Volume 47 | Number 3pt1 | June 2012

Abstract List

Evangelos Kontopantelis Ph.D., Tim Doran, Hugh Gravelle Ph.D., Rosalind Goudie M.Sc., Luigi Siciliani Ph.D., Matt Sutton


To analyze the effect of setting higher targets, in a primary care pay‐for‐performance scheme, on rates of influenza immunization and exception reporting.

Study Setting

The uality and utcomes ramework links financial rewards for family practices to four separate influenza immunization rates for patients with coronary heart disease (), chronic obstructive pulmonary disease, diabetes, and stroke. There is no additional payment for immunization rates above an upper threshold. Patients for whom immunization would be inappropriate can be excepted from the practice for the calculation of the practice immunization rate.


Practice‐level information on immunizations and exceptions extracted from electronic records of all practices in ngland 2004/05 to 2009/10 ( = 8,212–8,403).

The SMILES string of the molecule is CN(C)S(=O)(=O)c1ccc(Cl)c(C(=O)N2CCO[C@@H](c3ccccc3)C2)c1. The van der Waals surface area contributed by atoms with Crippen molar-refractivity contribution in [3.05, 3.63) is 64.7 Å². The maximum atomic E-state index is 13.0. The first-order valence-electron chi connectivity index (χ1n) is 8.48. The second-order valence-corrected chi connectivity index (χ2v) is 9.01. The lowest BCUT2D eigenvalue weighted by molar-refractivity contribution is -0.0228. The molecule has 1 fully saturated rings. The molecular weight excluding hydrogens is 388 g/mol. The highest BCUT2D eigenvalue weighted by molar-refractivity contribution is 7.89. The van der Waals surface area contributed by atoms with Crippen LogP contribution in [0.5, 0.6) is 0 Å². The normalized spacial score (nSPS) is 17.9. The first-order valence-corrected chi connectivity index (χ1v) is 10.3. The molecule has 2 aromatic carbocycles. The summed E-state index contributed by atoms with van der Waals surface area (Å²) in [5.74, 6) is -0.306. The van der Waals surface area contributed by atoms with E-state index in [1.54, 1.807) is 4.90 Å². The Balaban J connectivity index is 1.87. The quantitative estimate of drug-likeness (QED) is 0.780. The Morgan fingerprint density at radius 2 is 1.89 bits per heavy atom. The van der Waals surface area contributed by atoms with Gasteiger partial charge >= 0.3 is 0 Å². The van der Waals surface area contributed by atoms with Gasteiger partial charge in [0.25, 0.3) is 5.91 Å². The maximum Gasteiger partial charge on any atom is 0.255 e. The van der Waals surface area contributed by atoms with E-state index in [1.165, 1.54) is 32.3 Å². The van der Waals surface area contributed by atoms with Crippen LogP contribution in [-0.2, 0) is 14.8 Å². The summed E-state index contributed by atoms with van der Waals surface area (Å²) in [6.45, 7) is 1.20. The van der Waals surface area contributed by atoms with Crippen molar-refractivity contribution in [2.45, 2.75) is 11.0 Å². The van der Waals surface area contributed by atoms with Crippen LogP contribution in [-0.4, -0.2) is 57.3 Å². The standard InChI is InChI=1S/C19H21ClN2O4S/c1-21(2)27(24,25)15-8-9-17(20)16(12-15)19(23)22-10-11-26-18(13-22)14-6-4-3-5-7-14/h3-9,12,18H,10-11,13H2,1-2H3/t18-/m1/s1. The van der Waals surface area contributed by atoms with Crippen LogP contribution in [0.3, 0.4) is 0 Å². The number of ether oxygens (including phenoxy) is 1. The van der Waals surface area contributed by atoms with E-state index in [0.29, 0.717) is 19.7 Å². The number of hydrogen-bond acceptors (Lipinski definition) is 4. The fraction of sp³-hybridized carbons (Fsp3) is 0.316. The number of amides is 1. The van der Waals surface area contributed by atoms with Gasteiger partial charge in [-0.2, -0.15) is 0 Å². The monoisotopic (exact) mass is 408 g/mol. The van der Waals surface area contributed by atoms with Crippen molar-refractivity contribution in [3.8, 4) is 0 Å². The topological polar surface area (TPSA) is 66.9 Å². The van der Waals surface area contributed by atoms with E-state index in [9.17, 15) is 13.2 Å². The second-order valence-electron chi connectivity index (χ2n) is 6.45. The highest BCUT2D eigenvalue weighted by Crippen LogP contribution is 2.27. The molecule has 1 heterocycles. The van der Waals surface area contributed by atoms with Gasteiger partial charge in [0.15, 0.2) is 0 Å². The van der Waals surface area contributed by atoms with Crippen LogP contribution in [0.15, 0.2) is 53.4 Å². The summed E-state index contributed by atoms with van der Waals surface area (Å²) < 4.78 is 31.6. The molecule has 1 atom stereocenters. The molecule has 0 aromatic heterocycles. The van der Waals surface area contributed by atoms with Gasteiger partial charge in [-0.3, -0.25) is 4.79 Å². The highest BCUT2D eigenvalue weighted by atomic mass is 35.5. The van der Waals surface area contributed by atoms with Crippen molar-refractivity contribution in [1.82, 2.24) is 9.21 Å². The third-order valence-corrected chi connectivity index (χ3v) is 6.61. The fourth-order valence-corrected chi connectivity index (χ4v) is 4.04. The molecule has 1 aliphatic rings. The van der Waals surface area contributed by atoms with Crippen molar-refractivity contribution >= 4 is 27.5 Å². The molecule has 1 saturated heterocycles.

Study Design

Longitudinal random effect multilevel linear regressions comparing changes in practice immunization and exception rates for the four chronic conditions before and after the increase in the upper threshold immunization rate for patients in 2006/07.

Principal Findings

The 5 percent increase in the upper payment threshold for was associated with increases in the proportion of immunized patients (0.41 percent, : 0.25–0.56 percent), and exception was reported (0.26 percent, : 0.12–0.40 percent).


Making quality targets more demanding can not only lead to improvement in quality of care but can also have other consequences.